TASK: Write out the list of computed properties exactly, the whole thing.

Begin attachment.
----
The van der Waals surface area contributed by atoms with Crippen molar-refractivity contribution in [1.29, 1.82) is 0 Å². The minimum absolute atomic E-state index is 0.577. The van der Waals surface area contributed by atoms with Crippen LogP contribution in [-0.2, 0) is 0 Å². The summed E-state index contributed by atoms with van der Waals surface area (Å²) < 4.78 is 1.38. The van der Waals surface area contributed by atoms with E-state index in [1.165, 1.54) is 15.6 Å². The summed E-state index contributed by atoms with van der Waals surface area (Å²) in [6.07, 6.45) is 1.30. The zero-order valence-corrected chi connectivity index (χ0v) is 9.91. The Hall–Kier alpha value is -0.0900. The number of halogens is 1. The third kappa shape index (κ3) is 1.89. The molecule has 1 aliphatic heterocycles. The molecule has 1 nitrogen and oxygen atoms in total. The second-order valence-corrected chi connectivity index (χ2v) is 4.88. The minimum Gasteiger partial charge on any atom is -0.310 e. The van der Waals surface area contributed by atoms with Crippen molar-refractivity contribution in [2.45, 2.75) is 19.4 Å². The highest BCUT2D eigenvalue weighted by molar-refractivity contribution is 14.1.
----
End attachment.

The van der Waals surface area contributed by atoms with Crippen molar-refractivity contribution in [1.29, 1.82) is 0 Å². The minimum absolute atomic E-state index is 0.577. The van der Waals surface area contributed by atoms with Crippen LogP contribution in [-0.2, 0) is 0 Å². The summed E-state index contributed by atoms with van der Waals surface area (Å²) < 4.78 is 1.38. The van der Waals surface area contributed by atoms with E-state index in [1.165, 1.54) is 15.6 Å². The summed E-state index contributed by atoms with van der Waals surface area (Å²) in [6.07, 6.45) is 1.30. The zero-order valence-corrected chi connectivity index (χ0v) is 9.91. The Hall–Kier alpha value is -0.0900. The number of halogens is 1. The third kappa shape index (κ3) is 1.89. The molecule has 1 aliphatic heterocycles. The molecule has 1 nitrogen and oxygen atoms in total. The second-order valence-corrected chi connectivity index (χ2v) is 4.88. The minimum Gasteiger partial charge on any atom is -0.310 e. The van der Waals surface area contributed by atoms with Crippen molar-refractivity contribution in [2.45, 2.75) is 19.4 Å². The highest BCUT2D eigenvalue weighted by molar-refractivity contribution is 14.1.